Samsung Galaxy Tab A 10.5” Review

The Samsung Galaxy Tab A tablet seems to have been overshadowed by the release of its big brother, the Galaxy Tab S4. However, the Tab A still features a large 10.5-inch display and similar four speaker setup, but at a price much closer to the entry level iPad.

In these days of declining tablet sales, has Samsung done enough with the Galaxy Tab A to have a winning tablet on its hands?

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Specifications:

Samsung Galaxy Tab A 10.5”Specifications
Display size:10.5” WUXGA LCD
Display Resolution:1920 x 1200 (216 PPI)
Display Type:TFT capacitive touchscreen
Processor:Qualcomm Octa Core Snapdragon 450
RAM:3GB
Storage:32 GB
Cameras:Rear: 8MP FHD (1920 x 1080) video recording
Front: 5MP 1080p@30fps
Ports:USB- C, MicroSD up to 400 GB
Connectivity:Wi-Fi Dual Band 802.11 a/b/g/n/ac
Bluetooth 4.2
4G LTE ready
Operating System:Android 8.1 Oreo
Battery Life:Up to 15 hours video playback.
Li-ion 7300 mAh rechargeable battery.
Dimensions:10.23” x 6.33” x 0.31”
Weight:1.17 pounds
Released:2018-08

Design

With a 10.5-inch display, this is certainly a larger tablet than many of its competitors, including the entry-level iPad. Fortunately, a soft-touch rubber back makes it easy to grip, more so than the Gorilla Glass back of the S4. With a matte finish, however, the back can show greasy fingerprint marks easily and soon get sticky.

The overall design is pretty sleek and attractive. The back takes a minimalist approach, with just a single camera, flash and Samsung logo adorning it.

The usual array of volume and power buttons, along with four new POGO connectors, are found around the outside edges. The LTE version also includes a Nano SIM slot combined with the MicroSD card reader.

Display and Audio

Samsung is known for its quality displays, but seems to have dropped the ball with this tablet. It’s not a bad display, it just isn’t as impressive as other Samsung tablets and smartphones, having dropped the Super AMOLED.

A 1920 x 1200 resolution is fine for watching HD movies, but the lower pixel density of only 216 ppi can make text seem less crisp. The use of a TFT panel instead of IPS is a surprising choice, with pixelation and motion blur when scrolling being more evident.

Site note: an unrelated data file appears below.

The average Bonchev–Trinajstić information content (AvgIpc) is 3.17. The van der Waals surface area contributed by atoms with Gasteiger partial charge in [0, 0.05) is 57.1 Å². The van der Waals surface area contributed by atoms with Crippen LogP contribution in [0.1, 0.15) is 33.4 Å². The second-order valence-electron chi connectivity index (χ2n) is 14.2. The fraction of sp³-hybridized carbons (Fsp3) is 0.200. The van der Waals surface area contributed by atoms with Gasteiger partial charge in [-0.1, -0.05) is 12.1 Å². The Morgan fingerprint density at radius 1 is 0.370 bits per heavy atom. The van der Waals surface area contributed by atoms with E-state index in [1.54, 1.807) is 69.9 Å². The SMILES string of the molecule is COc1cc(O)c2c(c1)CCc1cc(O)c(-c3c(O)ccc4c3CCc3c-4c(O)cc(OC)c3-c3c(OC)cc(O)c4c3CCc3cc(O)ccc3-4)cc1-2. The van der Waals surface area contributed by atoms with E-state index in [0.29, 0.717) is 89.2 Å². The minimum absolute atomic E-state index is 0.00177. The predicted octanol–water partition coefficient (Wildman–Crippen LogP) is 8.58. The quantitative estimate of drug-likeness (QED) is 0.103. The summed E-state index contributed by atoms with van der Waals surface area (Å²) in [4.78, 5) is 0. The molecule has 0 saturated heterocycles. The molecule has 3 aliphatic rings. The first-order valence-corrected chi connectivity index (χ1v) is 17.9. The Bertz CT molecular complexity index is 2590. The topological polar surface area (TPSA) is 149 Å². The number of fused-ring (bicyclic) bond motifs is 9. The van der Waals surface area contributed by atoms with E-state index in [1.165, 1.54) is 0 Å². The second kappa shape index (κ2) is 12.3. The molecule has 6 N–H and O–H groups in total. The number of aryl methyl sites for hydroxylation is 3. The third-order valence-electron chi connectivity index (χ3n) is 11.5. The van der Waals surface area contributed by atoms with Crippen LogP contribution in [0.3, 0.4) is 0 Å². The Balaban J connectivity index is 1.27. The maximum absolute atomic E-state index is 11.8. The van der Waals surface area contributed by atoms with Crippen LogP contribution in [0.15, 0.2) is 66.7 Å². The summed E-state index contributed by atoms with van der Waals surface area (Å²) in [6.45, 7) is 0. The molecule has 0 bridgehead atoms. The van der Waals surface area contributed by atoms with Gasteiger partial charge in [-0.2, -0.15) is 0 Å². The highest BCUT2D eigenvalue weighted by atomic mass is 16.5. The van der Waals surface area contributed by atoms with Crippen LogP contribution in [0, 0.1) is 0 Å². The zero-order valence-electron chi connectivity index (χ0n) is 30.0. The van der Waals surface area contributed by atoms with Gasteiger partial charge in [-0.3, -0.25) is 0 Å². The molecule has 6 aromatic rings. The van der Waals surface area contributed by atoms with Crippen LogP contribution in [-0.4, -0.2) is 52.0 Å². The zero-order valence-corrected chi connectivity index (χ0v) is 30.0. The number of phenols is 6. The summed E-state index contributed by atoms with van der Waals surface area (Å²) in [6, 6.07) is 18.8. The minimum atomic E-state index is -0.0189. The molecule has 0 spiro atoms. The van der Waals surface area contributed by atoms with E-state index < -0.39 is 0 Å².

Although the colors are vivid and the brightness is adequate, it comes nowhere close to Super AMOLED or the display of the iPad.

Sound is one area where the Samsung beats many of its rivals, with four speakers placed at the top and bottom corners. Although they haven’t been tuned by AKG like the S4, they do offer a high level of stereo separation, especially in Dolby ATMOS mode.

The speakers are louder than most, and certainly enough for an immersive sound when watching movies or listening to music at home.

Performance and Battery Life

Looking at the specs of the new Tab A 10.5, you have probably noticed that it uses the older Snapdragon 450 CPU, with only 3GB of RAM. For a 2016 tablet that would be fine, and although it’s pretty quick, apps can seem sluggish in comparison to today’s phones and tablets.

It doesn’t support the S Pen either, so if you are looking to make hand-written notes or doodles you will be disappointed.

Samsung seems to have designed this tablet as a family-friendly entertainment system, rather than a productivity tool. This is evident by the inclusion of a Kids mode, so that parents can know their children are safely surfing the web and only watching content more suitable for them.

Using Android 8.1 Oreo, it doesn’t support DeX but it does include Bixby Vision, Samsung’s version of a Google Assistant–when it finally arrives!

The impressive 7300 mAh battery outshines many of the other tablets in this class, with an estimated 16 hours of playback. If the battery should run out, it’s quick to charge to full capacity, with an optional dock providing a constant charge at home. The dock also provides a daily board mode, which displays photos, news and weather, when docked.

Should You Buy the New Samsung Galaxy Tab A 10.5?

If you’re looking for an entry-level to a mid-range Android tablet, there’s not too much competition. This isn’t so much a bad tablet, it’s just that there aren’t too many things you are going to love about it.

The battery life is impressive, and the display seems good when first watching videos or other HD content.

However, this is a cut-down version of the S4, and sometimes it seems Samsung has cut too much. The clarity of the screen isn’t helped by the choice of a TFT display, rather than OLED or IPS. The older Snapdragon processor seems dated and the accompanying graphics chipset will struggle with more complex, newer games.

Multimedia is where this tablet shines. If you are in the market for a reasonably priced Android tablet with 16:9 HD display and impressive Dolby ATMOS sound, the Galaxy Tab A is an ideal choice for you and your family.

On the other hand, if you can live within the restrictive Apple ecosystem, the new 2018 entry-level iPad can often be cheaper, with the bonus of Apple Pencil support.

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